Gauging the State of the Union

Columbians wait to hear Bush outline the coming year
Wednesday, February 2, 2005 | 12:00 a.m. CST; updated 11:48 p.m. CDT, Thursday, July 17, 2008

Tonight, President Bush will address Congress, the nation and the world in the first State of the Union address of his second term. The speech serves as the president’s keynote address for the year, an opportunity for him to outline his domestic and foreign policy agendas.

“It all comes back to down-home values.”

John Nielsen, 27

“I think he came up real short on domestic policy, and I don’t agree with his foreign policy.”

Keith Mason, 53

The tradition is rooted in the U.S. Constitution and George Washington’s historic first State of the Union address in 1790, which focused on how to maintain the union of the states and establish the foundation for a successful democracy. Two hundred and fifteen years later, President Bush is likely to discuss the challenges of establishing a democracy in Iraq, the prospect of an independent Palestinian state and the need for Social Security reform.

To help set the stage for the address, the Missourian asked people in Columbia what they thought of the president’s policies in the past year, what they would like to see him focus on this year and how they view the state of the union.

David Kemper

David Kemper, 18, a senior at Hickman High School who cast his first ballot in November, said No Child Left Be-hind legislation has caused teachers to worry more about accountability and made school "more about standardized testing and not about education."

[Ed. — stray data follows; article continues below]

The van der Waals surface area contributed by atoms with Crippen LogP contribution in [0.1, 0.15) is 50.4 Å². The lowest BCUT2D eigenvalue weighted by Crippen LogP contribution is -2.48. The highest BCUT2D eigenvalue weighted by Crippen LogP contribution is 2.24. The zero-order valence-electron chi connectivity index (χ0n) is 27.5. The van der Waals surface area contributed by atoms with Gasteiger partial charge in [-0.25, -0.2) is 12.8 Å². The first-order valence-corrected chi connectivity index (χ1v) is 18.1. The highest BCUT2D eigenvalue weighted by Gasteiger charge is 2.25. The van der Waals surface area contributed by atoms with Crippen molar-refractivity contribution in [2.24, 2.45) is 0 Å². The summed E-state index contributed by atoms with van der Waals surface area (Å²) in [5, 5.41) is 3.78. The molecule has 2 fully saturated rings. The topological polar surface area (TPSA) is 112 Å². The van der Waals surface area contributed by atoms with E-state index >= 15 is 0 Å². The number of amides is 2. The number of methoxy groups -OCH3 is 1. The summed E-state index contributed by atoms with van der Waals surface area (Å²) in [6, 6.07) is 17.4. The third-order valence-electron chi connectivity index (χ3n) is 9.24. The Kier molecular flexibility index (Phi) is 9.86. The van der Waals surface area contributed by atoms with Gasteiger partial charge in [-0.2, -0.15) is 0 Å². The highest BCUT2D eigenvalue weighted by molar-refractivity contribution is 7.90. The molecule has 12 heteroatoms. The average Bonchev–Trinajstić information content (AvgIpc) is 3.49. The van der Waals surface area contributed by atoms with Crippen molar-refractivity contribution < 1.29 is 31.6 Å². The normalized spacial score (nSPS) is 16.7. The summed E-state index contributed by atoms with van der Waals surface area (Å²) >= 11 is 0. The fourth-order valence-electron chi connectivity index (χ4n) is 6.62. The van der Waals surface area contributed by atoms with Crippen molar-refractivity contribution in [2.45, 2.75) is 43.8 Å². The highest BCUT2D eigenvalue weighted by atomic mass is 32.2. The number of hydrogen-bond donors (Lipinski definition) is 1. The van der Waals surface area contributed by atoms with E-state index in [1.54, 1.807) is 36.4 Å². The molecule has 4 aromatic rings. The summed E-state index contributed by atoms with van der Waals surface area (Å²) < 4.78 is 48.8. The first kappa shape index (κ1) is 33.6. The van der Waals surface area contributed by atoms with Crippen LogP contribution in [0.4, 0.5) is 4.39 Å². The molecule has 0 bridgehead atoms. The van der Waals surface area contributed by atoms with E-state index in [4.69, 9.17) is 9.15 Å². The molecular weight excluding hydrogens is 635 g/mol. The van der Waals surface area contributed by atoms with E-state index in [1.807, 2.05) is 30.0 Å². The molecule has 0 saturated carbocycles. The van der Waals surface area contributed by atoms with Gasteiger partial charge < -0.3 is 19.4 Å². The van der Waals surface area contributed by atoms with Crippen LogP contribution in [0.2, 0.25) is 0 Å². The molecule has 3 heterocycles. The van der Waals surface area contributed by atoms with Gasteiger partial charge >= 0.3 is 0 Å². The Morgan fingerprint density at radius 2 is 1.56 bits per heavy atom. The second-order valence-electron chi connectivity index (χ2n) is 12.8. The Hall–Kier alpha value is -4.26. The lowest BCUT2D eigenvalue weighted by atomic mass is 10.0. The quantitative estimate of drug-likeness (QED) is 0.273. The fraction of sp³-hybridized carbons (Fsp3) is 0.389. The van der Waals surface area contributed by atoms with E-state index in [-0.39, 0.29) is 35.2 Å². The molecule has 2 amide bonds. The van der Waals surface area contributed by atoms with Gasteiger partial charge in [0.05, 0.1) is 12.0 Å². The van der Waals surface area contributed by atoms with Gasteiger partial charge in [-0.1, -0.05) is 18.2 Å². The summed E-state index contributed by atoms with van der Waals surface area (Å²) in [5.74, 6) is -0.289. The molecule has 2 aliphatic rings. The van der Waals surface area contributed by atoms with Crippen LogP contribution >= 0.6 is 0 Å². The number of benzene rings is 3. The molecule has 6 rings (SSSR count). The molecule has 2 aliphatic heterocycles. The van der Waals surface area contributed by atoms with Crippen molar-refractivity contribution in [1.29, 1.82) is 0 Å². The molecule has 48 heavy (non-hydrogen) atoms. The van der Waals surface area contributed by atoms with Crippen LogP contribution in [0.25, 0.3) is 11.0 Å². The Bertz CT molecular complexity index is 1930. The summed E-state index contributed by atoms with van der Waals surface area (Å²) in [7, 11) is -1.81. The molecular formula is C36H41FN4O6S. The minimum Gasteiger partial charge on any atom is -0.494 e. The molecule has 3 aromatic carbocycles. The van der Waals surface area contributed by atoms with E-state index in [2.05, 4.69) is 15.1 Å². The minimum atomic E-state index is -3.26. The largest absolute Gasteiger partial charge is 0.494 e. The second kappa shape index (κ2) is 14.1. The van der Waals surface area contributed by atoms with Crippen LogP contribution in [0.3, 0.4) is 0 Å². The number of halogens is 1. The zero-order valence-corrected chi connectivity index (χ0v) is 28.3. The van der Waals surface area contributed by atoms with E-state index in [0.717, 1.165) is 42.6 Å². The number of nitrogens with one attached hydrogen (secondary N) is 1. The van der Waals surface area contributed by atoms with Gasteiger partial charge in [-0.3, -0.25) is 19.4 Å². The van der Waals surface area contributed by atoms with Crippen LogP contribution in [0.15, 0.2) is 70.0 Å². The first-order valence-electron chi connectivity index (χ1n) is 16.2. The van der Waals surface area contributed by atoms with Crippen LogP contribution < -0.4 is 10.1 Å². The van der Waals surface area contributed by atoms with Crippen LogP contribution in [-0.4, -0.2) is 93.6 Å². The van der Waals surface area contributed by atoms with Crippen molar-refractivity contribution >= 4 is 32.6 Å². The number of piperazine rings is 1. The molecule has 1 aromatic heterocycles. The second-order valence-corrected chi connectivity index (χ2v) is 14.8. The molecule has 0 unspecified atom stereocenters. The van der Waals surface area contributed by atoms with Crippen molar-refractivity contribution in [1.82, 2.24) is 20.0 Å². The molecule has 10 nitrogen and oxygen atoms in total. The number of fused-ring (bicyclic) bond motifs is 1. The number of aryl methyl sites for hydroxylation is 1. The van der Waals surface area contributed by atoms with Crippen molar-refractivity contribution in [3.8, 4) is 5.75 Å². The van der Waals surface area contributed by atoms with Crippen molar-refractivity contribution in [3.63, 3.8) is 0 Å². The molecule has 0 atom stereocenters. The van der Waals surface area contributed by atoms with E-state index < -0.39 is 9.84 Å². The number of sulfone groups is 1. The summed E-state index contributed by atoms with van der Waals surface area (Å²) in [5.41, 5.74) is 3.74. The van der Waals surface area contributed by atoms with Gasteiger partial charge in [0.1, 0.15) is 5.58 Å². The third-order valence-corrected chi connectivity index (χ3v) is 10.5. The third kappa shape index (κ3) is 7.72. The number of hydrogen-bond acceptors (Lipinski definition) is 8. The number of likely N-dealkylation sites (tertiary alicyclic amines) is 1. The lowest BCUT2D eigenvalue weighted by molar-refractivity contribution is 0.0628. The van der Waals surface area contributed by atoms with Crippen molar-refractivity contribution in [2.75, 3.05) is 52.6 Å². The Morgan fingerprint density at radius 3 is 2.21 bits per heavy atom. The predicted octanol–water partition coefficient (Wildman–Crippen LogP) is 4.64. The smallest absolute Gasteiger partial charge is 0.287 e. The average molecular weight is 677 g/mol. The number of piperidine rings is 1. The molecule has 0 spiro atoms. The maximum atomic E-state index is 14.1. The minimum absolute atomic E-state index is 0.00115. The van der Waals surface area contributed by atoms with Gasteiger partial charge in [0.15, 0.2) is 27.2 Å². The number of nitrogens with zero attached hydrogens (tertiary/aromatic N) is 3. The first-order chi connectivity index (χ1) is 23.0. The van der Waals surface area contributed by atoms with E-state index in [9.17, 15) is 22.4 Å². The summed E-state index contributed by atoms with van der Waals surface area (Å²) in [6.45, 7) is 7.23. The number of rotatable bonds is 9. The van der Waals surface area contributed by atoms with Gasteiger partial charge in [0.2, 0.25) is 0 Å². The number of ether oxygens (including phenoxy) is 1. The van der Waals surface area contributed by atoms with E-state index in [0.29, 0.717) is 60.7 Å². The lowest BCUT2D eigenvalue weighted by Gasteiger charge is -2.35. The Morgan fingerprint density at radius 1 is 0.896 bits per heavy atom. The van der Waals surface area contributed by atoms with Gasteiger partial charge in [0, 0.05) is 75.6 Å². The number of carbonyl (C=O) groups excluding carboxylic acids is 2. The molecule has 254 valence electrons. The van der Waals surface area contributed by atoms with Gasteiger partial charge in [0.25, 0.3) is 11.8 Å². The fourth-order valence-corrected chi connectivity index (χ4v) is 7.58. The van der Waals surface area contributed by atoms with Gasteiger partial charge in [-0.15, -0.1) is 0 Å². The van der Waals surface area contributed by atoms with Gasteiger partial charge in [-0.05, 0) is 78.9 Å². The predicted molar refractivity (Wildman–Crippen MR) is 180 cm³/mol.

For Kemper, foreign policy is the most pressing issue facing the nation. "As far as the war in Iraq is concerned and the state of our union and stability in terms of foreign affairs - we couldn't be worse off right now," he said. "A lot of people are worried about the possibility of a draft regardless of what George Bush says."

Lakresha Parker

Lakresha Parker, 21, said she's worried about cutbacks in Medicaid and hopes Bush will provide better jobs for low-income familes. "I'm not satisfied, but what choice do we have but to adapt," she said.

The mother of two young children works full-time at Walgreen's part time at McDonald's, putting in about 65 hours each week. Parker has been involved in local programs for young parents, but said there isn't enough money to fully support the parenting skills program she attends. "I'm disappointed," she said. "It's hard to raise a family and get enough money to make ends meet."

George and Julia Young

George Young, 41, and his wife, Julia Young, both own their own businesses and said they're excited about President Bush's proposal to offer investment options for Social Security. As they finished breakfast on Tuesday at Lucy's Café, the Youngs said the ability for the family to get funds from Social Security after a family member dies and the poten-tial for them to hire more employees under proposed changes in Social Security are reasons for their support.